Your second question, why does he pretend, answers the first question. Asking why he pretends means that you know he's hurting and pretending not to hurt!  Your third question answers the first two!

You are surely right. He is doing what he needs to do to cope. All humans seek pleasure and avoid pain. The problem is familiar pain is actually more comfortable than the pain of the unfamiliar.

Being in a healthy, loving relationship is clearly too painful for him. He thinks he deserves to be abused and he is actually more comfortable being treated poorly.

How do I know?

Throughout your relationship, he told you in words and deeds that he didn’t deserve you, and that he didn’t know why you wanted him. He pushed you away, spent too much time with friends, and he also broke up with you repeatedly. He even returned to the person who abused him.

Your ex’s self-esteem is lower than pond scum. Sexual abuse survivors often feel this way.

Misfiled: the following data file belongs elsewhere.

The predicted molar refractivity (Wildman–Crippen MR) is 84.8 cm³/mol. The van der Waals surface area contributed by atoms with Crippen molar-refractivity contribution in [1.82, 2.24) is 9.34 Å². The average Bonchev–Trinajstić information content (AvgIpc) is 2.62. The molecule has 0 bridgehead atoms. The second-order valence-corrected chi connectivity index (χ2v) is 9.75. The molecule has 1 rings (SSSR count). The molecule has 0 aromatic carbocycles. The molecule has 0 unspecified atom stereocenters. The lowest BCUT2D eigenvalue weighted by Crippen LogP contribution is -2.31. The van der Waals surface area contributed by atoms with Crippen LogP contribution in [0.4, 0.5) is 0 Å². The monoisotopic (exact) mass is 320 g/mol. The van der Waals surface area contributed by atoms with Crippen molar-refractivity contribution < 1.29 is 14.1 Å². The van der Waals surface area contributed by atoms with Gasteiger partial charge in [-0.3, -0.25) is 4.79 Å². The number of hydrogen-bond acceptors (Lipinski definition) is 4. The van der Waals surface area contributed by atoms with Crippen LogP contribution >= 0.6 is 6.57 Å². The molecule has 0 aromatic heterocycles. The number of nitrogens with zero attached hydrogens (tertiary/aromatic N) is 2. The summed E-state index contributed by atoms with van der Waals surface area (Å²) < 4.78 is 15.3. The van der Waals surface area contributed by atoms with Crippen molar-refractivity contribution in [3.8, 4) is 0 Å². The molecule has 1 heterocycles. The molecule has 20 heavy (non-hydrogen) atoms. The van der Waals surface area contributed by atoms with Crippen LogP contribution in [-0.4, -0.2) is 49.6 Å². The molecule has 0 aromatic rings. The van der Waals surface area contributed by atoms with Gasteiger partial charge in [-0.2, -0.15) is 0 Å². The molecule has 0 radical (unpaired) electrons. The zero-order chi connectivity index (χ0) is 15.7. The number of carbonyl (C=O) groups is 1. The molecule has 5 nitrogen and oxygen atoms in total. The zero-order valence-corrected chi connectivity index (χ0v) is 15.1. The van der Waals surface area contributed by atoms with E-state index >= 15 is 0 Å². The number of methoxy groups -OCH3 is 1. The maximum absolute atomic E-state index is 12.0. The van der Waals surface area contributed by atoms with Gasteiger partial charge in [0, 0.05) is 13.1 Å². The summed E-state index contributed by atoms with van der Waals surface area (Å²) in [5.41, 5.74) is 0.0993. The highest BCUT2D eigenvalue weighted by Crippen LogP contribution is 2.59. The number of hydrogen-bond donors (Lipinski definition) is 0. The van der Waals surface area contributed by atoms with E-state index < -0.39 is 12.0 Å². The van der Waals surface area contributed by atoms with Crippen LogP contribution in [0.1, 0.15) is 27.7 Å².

I had a patient many years ago who had been molested in her childhood. She lived with the feeling that she was bad, dirty, and didn’t deserve love. One day, I discovered that she felt to blame for the abuse! Why? She recalled having felt sexual pleasure when she was being abused. Because of this she believed that she, somehow, asked for the abuse.

I helped her to realize that the human body is wired for pleasure. It is not uncommon for a person to feel sexual pleasure even when he/she is being sexually abused. This doesn’t mean that the person invited the abuse!

I see that your ex is like the patient I describe. He is confused and feels self-loathing and utterly unworthy of love. He is very emotionally disturbed.

I know you asked me the questions you did because hope springs eternal. You are hoping to hear that your ex truly loves you and is merely pretending not to care. You are hoping that by some miracle he will return to you.

I know that what I am about to tell you will be sad and heartbreaking news for you. But it is the truth, and you need to hear it…

Your ex is too broken to have a relationship with you. If a person doesn’t love himself, he can’t love another, nor can he allow another person to love him.

For a moment I want to turn to another matter that must be addressed, one that you didn’t contemplate in your letter to me: YOU.

I urge you to look at why you are chasing a rainbow, trying to get blood from a stone. Your desperate clinging to this man who cannot reciprocate your love gives me a clue as to your own injury.